Out-Law Guide 4 min. read
03 Aug 2011, 12:50 pm
For most appeals before the First-tier Tax Tribunal, a losing party will not be at risk of paying the other party's costs unless it acts unreasonably in bringing, defending or conducting the proceedings.
However, where a tax appeal is lengthy, complex or involves large sums it may be allocated to the complex track of the First-tier Tax Tribunal. If this is the case, then the losing party in the appeal may be required to pay a proportion of the winning party's costs.
In the First-tier Tribunal, even if allocated to the complex track, the taxpayer has the option of opting out of this cost exposure. The benefit of doing so is avoiding the risk of paying HMRC's costs if the appeal is lost, but the downside is that the taxpayer will lose the right to recover its own fees if it wins. In Upper Tribunal and court proceedings there is no option to opt out of costs exposure, save by agreement, which is very rare.
What is ATE?
'After the event' legal expenses insurance (ATE) will cover some or all of your legal costs or those of HMRC.
An insured party in tribunal or court proceedings must act in the same way as if uninsured, but must also report to insurers on any important matters which arise in connection with the claim and its progress. It must also notify insurers if any offers are received or are going to be made.
What cover is available?
ATE may be available to meet HMRC's costs only, an element of your own costs, or both, subject to the level and terms of indemnity of the policy. It can include costs incurred before the policy is taken out.
ATE cover does not extend to your own management time and expenses.
When is payment made under the policy?
If an element of your own costs are covered by an ATE policy you will still remain primarily liable for them, but will be able to claim these back from the insurer according to the outcome of the appeal and terms of the policy.
The insurer will normally pay at the conclusion of the tax appeal, when the case has been won or lost.
If you are at risk of paying HMRC's costs and have taken out ATE to cover that risk, then if you lose and a costs award is made agianst you, the insurer will pay out, subject to the terms of the policy.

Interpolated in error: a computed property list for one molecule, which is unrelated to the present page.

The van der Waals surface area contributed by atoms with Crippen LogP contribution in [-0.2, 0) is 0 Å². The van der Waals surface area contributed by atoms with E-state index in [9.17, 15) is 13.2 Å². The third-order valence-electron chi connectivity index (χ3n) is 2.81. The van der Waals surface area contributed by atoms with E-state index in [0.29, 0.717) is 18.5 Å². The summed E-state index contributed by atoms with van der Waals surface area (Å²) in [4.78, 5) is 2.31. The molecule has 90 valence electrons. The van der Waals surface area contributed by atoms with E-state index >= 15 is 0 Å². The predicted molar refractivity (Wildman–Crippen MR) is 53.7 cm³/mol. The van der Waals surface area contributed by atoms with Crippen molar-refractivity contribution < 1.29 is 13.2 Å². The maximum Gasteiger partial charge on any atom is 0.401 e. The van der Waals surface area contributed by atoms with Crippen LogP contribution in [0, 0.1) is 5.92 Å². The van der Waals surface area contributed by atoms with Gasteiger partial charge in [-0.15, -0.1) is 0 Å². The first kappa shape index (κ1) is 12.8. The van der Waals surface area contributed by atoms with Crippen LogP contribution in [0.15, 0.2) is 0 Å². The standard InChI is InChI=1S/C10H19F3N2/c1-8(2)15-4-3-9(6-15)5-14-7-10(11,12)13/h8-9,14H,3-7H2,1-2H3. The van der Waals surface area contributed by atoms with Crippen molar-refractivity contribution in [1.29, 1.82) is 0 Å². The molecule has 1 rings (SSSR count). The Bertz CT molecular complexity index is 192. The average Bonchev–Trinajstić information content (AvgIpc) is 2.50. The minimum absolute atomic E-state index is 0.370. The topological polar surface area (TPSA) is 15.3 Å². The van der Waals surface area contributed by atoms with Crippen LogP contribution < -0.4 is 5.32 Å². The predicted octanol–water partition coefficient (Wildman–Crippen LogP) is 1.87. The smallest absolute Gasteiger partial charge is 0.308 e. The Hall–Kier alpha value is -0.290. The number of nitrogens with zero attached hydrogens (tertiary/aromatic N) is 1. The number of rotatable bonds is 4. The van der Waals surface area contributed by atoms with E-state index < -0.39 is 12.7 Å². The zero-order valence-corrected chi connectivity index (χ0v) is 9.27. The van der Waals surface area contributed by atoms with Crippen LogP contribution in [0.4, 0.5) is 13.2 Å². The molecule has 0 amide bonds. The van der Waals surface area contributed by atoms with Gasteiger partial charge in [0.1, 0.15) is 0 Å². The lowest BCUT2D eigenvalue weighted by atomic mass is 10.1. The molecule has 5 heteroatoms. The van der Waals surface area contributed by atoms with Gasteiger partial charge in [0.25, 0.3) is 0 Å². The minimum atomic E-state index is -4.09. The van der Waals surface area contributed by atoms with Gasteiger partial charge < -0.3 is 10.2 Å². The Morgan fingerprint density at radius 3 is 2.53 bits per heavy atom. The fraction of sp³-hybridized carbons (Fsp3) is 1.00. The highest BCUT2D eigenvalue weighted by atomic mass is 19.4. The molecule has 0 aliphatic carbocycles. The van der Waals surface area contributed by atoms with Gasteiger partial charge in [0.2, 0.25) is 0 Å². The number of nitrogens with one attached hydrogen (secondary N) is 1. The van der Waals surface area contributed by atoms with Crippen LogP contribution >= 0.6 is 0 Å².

At what stage should ATE be purchased?
ATE can be purchased before proceedings have been issued and at any time after they have begun. However, the later the date of purchase the more expensive the premium is likely to be.
What is the procedure for purchasing ATE?
A proposal form and your lawyer's risk assessment of the case, addressing merits and the likely costs, will need to be provided to insurers through a broker that places ATE cover. The proposal form will attach any pleadings, your lawyer's opinions or other relevant documents. The insurer will then assess the information provided and decide whether to offer insurance and on what terms and premium.
Can the level of cover be increased as a matter progresses?
Subject to the circumstances of the matter and the type of ATE policy entered into it may be possible to increase the level of indemnity in stages, with an additional premium due each time cover increases.
What level of premium is payable?
The level of premium payable depends on the type and level of cover sought and assessment of the risk. It can typically be 30% to 50% of the sum insured, or may be calculated as a percentage of the costs incurred at the date the claim is successfully concluded, whether by negotiation or as a result of the tribunal proceedings. Some insurers may be willing to offer ATE at lower premiums if the insured is willing to accept a high insurance excess.
When is the premium payable?
For ATE policies taken out prior to 1 April 2013, payment of the premium was usually deferred until the outcome of the case, with the premium only payable in the event of the case being successful.
For ATE policies taken from 1 April 2013 not all premiums will be deferred until the outcome of the case is determined, and as with other insurance products, in respect of commercial disputes ATE insurers may seek payment of some or all of the premium when the policy is taken out.
You will have to fund the appeal until it is settled or determined by the tribunal or the court, although alternative funding options may be available. For more information, please see our separate OUT-LAW Guide to Funding options for tax tribunals.
Is the premium recoverable if the case is won?For ATE policies taken out before 1 April 2013, if you are entitled to claim your costs from HMRC, in principle the premium payable to the insurer may be recoverable from it. However the tribunal or the court has discretion to award costs, and the level of recovery will likely depend on the reasonableness and proportionality of the insurance premium and ATE cover.
For ATE policies taken out from 1 April 2013 (save for very limited exceptions in the period to April 2016), the ATE premium will not be recoverable from HMRC.
Are there other costs involved?
Very occasionallyif you are taking out very substantial cover some insurers may ask for an application fee to be paid. This will cover the cost of the insurer carrying out a risk assessment on the case before deciding whether or not to offer cover.